But what if your kids really do think you’re a nasty person whenever you don’t satisfy a request? Rest assured, this is standard childhood practice; their perception will be temporary. You do far too much for your kids to be chronically judged as selfish or ungiving. At the absolute longest, their perception will linger until you fulfill their next request. Then you’ll return to their good graces again. But, more important, you can’t make decisions according to how your kids will perceive them or you. Your children’s welfare and your rights as a parent come well before any passing shift in your children’s opinion of you. Additionally, the surest road to permanent ogrehood is to comply indiscriminately with all requests. Rare is the parent who can stay abreast of a child’s expectations and wants. Eventually, your time, finances, and energy will be exhausted. And your kids will be very upset at you, for they will never have learned to accept your human limitations.
Are there ways to respond to the guilty upon request tactic? I hope so. No parents should have to feel guilty merely because someone, even their own child, asks them to. One good response is simply to observe a child’s behavior for him: “You look like you think there’s no chance I’m going to say yes,” or “I think you’re trying to make me feel guilty if I say no.” Follow this with the assertion that you won’t let your decision be influenced by guilt, since that wouldn’t be fair to either of you. Most kids, once they realize you’re reading them accurately, will begin to make more straightforward requests. But even if they cling to their old style, at least they know exactly where you stand. Another suggestion: You needn’t run through this explicit explanation every time. After a few replays, you can make your point better by saying, “Aha, the old guilty upon request tactic.”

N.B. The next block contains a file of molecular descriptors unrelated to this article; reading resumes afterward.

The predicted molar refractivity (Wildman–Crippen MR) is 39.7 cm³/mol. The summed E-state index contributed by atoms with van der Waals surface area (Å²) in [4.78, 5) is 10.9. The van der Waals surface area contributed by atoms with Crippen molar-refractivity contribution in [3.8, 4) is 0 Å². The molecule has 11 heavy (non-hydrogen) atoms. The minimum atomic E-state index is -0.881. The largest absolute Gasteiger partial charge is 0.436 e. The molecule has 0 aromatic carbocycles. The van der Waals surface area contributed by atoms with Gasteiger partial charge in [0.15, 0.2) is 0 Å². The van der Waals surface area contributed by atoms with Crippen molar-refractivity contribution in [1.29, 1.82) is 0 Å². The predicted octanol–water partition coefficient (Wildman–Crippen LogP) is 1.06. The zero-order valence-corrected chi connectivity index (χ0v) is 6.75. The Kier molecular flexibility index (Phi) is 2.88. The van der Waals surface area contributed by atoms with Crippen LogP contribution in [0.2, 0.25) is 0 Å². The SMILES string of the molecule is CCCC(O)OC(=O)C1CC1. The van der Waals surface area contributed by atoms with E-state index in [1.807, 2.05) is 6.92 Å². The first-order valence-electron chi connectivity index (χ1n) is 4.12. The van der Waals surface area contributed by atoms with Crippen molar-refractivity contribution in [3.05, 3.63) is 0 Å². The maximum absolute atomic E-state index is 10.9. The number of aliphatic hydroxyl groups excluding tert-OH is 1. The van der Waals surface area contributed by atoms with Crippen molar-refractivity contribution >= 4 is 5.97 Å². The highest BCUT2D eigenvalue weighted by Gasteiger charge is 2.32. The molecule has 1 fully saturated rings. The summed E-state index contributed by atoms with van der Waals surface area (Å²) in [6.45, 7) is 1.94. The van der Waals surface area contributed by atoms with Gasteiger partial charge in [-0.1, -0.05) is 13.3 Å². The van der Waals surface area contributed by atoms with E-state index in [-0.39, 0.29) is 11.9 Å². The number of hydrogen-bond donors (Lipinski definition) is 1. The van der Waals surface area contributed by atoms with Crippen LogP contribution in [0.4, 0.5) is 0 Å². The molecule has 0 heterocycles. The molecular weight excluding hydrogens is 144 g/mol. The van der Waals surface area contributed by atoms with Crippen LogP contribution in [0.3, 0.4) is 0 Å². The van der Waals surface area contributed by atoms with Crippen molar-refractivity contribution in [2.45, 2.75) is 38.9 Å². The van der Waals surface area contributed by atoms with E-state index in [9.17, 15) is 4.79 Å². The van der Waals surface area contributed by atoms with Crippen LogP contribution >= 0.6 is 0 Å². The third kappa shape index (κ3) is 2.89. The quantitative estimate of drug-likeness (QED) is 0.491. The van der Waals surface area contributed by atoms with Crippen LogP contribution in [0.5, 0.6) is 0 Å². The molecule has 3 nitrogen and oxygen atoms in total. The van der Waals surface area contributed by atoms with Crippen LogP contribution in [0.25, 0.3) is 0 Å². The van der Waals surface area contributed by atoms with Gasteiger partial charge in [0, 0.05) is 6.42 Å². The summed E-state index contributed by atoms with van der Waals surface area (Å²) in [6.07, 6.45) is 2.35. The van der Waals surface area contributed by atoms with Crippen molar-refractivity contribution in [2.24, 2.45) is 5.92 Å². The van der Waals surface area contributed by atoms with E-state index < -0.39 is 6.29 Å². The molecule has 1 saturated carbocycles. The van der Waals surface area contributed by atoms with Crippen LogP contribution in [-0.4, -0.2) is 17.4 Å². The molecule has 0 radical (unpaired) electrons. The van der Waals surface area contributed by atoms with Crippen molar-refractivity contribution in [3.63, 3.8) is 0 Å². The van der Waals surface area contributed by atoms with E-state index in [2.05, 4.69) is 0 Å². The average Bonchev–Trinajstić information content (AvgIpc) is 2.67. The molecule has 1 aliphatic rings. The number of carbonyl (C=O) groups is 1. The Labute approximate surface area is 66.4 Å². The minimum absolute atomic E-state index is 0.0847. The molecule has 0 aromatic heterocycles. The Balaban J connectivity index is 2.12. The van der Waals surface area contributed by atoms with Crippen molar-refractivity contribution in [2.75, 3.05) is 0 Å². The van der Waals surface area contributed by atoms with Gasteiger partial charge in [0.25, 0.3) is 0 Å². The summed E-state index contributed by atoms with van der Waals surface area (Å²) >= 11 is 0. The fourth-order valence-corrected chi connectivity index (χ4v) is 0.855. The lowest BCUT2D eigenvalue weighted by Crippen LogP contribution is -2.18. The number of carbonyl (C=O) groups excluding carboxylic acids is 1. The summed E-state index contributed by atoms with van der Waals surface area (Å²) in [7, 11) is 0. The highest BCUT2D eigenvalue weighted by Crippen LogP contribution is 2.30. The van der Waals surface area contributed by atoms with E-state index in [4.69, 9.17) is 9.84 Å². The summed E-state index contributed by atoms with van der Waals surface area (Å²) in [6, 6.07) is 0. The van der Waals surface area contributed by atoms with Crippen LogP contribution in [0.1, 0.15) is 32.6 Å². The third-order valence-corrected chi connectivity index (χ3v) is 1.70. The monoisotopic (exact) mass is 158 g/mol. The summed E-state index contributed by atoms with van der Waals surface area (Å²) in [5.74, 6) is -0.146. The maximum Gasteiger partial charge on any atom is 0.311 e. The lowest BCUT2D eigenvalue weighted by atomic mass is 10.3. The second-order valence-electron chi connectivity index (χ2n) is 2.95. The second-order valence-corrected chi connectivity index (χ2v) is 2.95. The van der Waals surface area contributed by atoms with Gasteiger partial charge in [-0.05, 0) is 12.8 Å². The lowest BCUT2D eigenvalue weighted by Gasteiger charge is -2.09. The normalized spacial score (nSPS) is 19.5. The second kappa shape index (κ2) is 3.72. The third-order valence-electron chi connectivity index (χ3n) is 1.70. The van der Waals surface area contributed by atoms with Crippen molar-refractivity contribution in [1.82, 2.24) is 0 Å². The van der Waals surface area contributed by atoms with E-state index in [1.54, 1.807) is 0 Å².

Of course, nothing takes the place of your own inimitable style. One father chose to answer his daughter’s inquiries in the same spirit in which they were asked. With a gently mimicking tone, he would look down, shift his weight uneasily, grope for words, and counter with, “I know how you’re going to react to my answer; I’m not sure I should even say it.” Dad’s talent for lighthearted mimicry both made his point and provided his daughter with a mirror in which to see herself.
Some kids calculate ways to make parents feel guilty at their request. Other kids get the same result through their genuine childish innocence. Either way, this is a subtle tactic that you need to recognize and resist. Otherwise, it will adversely color your parental decisions. It will also give you an opinion of yourself you probably don’t deserve.
You’re a Better Parent Than You Think! Pages 170-173
Copyright © 1985 by Prentice-Hall, Inc.
Fireside Edition 1992